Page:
EGU General Assembly 2023
© Author(s) 2023. This work is distributed under
the Creative Commons Attribution 4.0 License.

Iron (oxyhydr)oxide concretion formation: New insights from southern Utah, USA

Sally Potter-McIntyre
Sally Potter-McIntyre
  • Southern Illinois University, Earth Systems and Sustainability, Carbondale, United States of America (

Iron (oxyhydr)oxide concretions are cemented mineral masses formed via authigenic cements in sedimentary rocks at any time during diagenesis (syndepositional, burial, and late-stage). These features are common in porous and permeable sandstone and even present on Mars in at least two different locations and formations. One notable study area for the spherules is within the Navajo Sandstone in the Grand Staircase Escalante National Monument (GSENM) in southern Utah. Diagenetic concretions, particularly iron (oxyhydr)oxide mineralogies, are thought to form via a two-fluid mixing model where one fluid has the reactants in solution, then another fluid meets and mixes with the reactant-bearing fluid, and the concretions precipitate. These two fluids could be a reducing fluid that mobilizes iron as Fe2+ and then mixes with an oxidizing fluid to precipitate iron oxyhydr(oxide), but an acidic fluid could mobilize iron as Fe3+ and then interact with a neutral fluid for the same result.  Another proposed model for iron (oxyhydr)oxide concretions calls for calcium carbonate precursor concretions and mobilization of iron by acidic fluids. The acidic, iron-bearing fluid then dissolves the carbonate concretion, which buffers the solution enough to precipitate iron oxyhydr(oxide) in the same morphology as the original calcite concretion. Our research shows that in GSENM, iron concretions and calcite concretions are present within the same stratigraphic horizon and in close proximity. Another field observation is the presence of calcite concretions in clusters along paleo water tables, rather than dispersed in a self-organized spacing within three dimensions like the iron features. Also present within the region are concretions with manganese oxide phases and the iron concretions tend to include manganese oxide, but not calcite. Calcite concretions do commonly contain some iron (oxyhydr)oxides, particularly as rims around grains. In the Entrada Sandstone, also in southern Utah, iron concretions are precipitated from fluid brought in with an igneous intrusion that mobilized the iron within the host rock. Structures in the area acted as baffles keeping the fluid stagnant and iron (oxyhydr)oxide concretions are only present between the igneous dike and the nearest baffle. Calcite concretions in the area are dispersed throughout the host rock (both within and outside of the baffles), suggested that mineral precipitation rates control concretion formation and that iron (oxyhydr)oxide concretions need a longer period of fluid stagnation for formation than do calcite concretions. Understanding the complex formation mechanisms can help to unravel the history of diagenetic fluids of varying chemistries and therefore, the habitability of subsurface environments on both Earth and Mars.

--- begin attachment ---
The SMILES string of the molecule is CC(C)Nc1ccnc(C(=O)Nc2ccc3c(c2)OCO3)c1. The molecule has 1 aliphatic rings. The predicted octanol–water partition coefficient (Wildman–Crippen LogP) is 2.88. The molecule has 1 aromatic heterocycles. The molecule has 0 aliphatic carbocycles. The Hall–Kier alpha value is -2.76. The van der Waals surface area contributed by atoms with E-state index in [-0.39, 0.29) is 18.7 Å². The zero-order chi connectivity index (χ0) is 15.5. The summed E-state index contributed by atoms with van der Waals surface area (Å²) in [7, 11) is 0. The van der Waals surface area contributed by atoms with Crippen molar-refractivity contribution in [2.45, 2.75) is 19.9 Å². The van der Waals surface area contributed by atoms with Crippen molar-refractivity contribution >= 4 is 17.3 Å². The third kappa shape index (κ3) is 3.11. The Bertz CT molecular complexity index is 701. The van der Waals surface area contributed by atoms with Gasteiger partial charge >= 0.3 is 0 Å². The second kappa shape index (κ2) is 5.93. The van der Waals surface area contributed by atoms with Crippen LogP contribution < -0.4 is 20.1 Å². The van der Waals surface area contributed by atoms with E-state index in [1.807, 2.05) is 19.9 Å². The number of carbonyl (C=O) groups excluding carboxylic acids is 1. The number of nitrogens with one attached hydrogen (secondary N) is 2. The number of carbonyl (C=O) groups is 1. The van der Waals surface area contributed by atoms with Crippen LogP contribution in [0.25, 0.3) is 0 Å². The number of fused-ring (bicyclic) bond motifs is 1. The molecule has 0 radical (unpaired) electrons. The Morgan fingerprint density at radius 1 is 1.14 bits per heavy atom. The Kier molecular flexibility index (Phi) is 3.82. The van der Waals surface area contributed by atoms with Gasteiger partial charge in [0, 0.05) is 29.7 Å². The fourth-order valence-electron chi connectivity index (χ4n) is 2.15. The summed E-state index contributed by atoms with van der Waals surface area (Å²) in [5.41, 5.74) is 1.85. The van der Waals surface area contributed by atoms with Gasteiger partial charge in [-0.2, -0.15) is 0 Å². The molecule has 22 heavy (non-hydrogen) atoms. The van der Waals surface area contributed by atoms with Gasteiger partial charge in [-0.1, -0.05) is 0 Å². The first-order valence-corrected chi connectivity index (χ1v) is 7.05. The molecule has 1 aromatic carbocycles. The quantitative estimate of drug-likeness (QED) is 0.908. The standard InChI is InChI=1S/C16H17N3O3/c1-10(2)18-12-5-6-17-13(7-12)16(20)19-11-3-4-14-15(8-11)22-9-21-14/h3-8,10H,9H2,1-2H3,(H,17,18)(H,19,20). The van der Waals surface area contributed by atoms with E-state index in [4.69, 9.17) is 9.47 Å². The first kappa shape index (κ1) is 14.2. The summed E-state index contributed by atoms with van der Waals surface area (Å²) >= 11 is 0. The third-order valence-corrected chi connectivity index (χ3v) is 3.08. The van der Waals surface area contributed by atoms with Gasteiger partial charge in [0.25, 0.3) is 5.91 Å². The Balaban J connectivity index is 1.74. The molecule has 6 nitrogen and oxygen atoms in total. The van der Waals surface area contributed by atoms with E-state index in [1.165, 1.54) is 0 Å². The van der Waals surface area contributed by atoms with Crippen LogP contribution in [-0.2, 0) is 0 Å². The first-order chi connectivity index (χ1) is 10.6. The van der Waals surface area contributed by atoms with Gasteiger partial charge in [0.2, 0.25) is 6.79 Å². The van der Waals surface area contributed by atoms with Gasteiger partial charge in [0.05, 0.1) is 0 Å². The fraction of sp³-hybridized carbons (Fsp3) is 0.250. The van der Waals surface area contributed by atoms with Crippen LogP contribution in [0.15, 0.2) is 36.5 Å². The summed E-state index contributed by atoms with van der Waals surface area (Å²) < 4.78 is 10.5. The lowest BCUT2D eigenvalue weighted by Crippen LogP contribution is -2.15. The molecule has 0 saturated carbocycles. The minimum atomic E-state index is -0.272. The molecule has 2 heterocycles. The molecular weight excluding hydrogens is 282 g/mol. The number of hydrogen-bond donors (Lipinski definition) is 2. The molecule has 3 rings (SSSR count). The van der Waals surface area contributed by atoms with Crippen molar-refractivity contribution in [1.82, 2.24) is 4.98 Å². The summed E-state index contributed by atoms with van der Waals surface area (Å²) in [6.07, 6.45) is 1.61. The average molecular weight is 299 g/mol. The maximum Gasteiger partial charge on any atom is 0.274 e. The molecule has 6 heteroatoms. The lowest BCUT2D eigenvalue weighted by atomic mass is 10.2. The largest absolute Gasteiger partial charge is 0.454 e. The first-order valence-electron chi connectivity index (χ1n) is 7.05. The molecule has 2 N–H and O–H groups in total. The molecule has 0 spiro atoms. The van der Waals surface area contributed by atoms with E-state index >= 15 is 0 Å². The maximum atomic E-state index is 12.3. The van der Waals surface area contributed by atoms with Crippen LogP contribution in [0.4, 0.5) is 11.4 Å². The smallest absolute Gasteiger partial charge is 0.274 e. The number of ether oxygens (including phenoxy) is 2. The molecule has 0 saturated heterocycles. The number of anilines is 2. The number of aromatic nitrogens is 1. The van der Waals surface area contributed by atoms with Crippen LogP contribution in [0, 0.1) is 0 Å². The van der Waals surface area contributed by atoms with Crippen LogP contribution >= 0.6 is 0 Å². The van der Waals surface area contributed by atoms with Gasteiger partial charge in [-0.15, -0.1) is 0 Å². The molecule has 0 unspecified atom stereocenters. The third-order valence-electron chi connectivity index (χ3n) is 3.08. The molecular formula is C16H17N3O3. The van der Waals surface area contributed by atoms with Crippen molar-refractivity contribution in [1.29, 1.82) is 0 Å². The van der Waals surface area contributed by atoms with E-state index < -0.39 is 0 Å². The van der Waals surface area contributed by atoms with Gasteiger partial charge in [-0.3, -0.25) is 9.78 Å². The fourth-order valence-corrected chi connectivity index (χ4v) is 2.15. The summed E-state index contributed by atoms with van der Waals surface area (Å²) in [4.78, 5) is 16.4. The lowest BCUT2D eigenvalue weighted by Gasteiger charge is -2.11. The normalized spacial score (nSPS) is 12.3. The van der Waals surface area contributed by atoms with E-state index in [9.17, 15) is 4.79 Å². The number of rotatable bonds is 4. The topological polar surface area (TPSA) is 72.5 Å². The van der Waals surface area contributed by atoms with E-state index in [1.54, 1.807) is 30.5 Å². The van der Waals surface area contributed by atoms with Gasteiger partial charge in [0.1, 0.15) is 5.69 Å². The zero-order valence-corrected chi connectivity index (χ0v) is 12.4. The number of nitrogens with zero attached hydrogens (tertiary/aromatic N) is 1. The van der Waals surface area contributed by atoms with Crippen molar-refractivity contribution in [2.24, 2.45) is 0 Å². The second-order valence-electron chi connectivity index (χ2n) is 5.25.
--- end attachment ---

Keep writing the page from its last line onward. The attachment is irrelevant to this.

How to cite: Potter-McIntyre, S.: Iron (oxyhydr)oxide concretion formation: New insights from southern Utah, USA, EGU General Assembly 2023, Vienna, Austria, 24–28 Apr 2023, EGU23-9263,, 2023.